Quadrio Helpline Telephone: 01733 287 843
Quadrio Helpline Email: email@example.com
We accept that this failure is not in keeping with our normal high product quality standards and we apologise unreservedly for any inconvenience caused as a result of this. We would also like to reassure all consumers that the reliability and safety of our products is always of the highest priority for Hotpoint.
In response to your questions
Did Hotpoint take any steps to warn customers of the potential fault with the Quadrio as soon as it was brought to the company's attention? If not, why not? If yes, why were the customers in the cases detailed above not given any warning or advice?
When the fault was first reported to us in 2009, we immediately began a thorough investigation and assessment to ascertain the cause of the problem and the risk, if any, to customers. This assessment concluded that the risk to consumers was extremely low, and a product recall was therefore not necessary. However, when it became apparent that this issue was occurring in a small number of cases, we amended our internal customer service process to ensure that Quadrio customers were prioritised and to ensure we could book a free engineer visit as quickly as possible.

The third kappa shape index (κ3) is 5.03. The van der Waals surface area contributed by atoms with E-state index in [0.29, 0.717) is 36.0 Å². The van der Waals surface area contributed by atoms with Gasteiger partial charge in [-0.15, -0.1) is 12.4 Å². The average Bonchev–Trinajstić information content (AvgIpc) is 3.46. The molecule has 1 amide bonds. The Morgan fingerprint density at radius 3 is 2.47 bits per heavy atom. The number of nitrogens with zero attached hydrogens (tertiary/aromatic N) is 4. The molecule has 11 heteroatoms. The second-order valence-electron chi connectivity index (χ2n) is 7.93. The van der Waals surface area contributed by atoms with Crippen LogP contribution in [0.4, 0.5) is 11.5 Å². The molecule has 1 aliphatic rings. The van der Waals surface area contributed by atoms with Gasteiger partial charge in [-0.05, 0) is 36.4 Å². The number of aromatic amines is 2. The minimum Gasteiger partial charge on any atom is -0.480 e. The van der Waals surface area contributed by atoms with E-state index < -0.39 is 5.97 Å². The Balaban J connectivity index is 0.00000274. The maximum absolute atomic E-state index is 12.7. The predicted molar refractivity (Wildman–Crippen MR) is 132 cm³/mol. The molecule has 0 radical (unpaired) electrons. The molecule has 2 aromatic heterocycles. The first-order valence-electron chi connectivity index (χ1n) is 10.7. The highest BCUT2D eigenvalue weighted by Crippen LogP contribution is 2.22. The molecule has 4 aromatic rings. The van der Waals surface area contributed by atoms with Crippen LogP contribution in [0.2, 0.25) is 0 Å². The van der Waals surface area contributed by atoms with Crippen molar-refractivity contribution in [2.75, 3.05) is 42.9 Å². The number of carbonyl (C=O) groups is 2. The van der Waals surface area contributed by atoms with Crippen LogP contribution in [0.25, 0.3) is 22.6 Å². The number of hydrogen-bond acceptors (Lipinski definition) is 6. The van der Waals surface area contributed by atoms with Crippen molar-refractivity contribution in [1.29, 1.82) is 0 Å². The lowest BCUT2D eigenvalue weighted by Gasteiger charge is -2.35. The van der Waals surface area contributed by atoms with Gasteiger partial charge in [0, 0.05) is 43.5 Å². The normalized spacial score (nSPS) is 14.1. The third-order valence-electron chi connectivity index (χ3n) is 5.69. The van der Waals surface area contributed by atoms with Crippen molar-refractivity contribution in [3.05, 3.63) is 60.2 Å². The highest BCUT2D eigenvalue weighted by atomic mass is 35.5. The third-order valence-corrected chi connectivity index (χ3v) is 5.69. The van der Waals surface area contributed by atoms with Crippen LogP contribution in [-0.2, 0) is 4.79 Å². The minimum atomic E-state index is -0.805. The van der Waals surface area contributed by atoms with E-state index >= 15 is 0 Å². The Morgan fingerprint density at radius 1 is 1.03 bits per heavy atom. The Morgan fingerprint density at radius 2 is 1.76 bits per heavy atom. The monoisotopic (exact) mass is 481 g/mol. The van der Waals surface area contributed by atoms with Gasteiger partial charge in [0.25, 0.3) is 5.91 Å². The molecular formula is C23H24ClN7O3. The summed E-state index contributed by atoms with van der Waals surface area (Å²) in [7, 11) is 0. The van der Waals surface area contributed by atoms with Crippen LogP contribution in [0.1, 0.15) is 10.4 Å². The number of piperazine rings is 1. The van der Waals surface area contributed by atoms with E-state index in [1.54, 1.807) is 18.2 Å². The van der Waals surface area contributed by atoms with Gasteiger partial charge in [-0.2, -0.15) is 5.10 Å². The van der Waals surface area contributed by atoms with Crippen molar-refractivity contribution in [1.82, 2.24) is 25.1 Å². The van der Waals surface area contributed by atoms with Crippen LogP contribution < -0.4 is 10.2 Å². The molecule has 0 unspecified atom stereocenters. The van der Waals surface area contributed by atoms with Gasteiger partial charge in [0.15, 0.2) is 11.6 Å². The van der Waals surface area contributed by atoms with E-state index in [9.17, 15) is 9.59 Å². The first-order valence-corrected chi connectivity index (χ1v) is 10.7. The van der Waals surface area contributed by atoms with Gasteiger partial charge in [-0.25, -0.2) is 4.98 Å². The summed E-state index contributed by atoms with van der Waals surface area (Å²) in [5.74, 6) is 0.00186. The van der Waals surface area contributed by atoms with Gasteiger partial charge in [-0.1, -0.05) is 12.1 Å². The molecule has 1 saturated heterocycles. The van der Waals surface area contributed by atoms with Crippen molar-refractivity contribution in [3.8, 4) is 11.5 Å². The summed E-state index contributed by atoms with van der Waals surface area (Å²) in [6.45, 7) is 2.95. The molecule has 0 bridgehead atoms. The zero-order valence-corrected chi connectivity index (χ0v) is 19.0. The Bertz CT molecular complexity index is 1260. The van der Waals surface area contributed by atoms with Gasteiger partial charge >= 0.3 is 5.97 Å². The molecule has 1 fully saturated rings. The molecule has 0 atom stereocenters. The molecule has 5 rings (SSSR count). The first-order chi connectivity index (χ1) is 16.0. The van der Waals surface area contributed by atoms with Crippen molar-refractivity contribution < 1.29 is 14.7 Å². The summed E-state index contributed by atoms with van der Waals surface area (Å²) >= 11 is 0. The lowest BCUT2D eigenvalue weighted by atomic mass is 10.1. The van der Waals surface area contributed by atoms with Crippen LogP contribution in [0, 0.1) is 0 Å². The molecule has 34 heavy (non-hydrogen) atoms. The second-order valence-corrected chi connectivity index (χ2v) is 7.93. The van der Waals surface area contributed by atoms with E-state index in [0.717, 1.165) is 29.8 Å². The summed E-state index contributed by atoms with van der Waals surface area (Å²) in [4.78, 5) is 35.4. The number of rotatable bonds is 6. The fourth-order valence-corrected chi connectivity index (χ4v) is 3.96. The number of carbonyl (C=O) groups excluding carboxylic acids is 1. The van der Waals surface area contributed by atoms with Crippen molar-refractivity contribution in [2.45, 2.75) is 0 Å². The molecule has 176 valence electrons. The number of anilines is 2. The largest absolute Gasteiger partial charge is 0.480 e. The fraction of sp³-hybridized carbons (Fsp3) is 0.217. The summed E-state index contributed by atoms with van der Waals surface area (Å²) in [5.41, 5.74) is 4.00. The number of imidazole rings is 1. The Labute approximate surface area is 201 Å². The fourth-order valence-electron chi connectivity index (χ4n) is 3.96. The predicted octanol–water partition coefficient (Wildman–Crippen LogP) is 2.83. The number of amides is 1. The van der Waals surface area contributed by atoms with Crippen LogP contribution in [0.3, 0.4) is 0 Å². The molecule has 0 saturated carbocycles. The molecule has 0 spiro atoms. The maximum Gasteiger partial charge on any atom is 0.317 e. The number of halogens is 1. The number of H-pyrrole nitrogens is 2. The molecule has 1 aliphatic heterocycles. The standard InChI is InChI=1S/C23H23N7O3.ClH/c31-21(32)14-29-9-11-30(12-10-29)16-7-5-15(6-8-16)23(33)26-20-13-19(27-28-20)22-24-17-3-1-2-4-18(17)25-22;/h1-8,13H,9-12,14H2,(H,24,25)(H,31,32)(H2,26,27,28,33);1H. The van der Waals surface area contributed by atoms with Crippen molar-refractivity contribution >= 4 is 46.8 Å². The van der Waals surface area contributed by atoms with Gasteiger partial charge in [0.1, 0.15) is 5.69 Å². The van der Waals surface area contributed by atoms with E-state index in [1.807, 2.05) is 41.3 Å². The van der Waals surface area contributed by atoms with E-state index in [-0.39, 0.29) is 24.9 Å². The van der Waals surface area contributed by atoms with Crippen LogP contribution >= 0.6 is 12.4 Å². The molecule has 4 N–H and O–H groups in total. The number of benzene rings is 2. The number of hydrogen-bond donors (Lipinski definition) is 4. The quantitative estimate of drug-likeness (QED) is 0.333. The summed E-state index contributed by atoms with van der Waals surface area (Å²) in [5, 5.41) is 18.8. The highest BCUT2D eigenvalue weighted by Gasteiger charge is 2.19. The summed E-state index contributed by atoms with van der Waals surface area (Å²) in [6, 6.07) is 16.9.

What is Hotpoint's response to customers who say that not enough was done to warn them or fix the problem before it occurred?
What was clear from the assessment undertaken in 2009 is that there was an extremely low risk to any consumer or member of the public. Therefore, we did not believe that a warning would be necessary. We maintain that in the vast majority of cases, the appliances pose absolutely no additional risk to consumers; and, in the very small number affected by this problem, the risk is very low. We have ensured that our website provides the telephone helpline and email details for any Quadrio customer experiencing problems or with concerns:
Quadrio Helpline Telephone: 01733 287 843
Quadrio Helpline Email: firstname.lastname@example.org
Please confirm which Quadrio models are potentially affected by this issue and the dates in which they were manufactured. Why has Hotpoint not recalled these models?
The problem potentially affects the following models, which were manufactured between June 2008 and October 2010: FF4DK, FF4DX, FF4DKTVZ, FF4DSB, FF4DXTVZ. As the thorough investigation we carried out in 2009 (in line with The General Product Safety Regulations 2005) concluded that the risk to consumers was extremely low, a product recall was not necessary.
Please explain how later models of the Quadrio have been modified to prevent this fault occurring. When were these design modifications drawn up and when did they go into manufacture?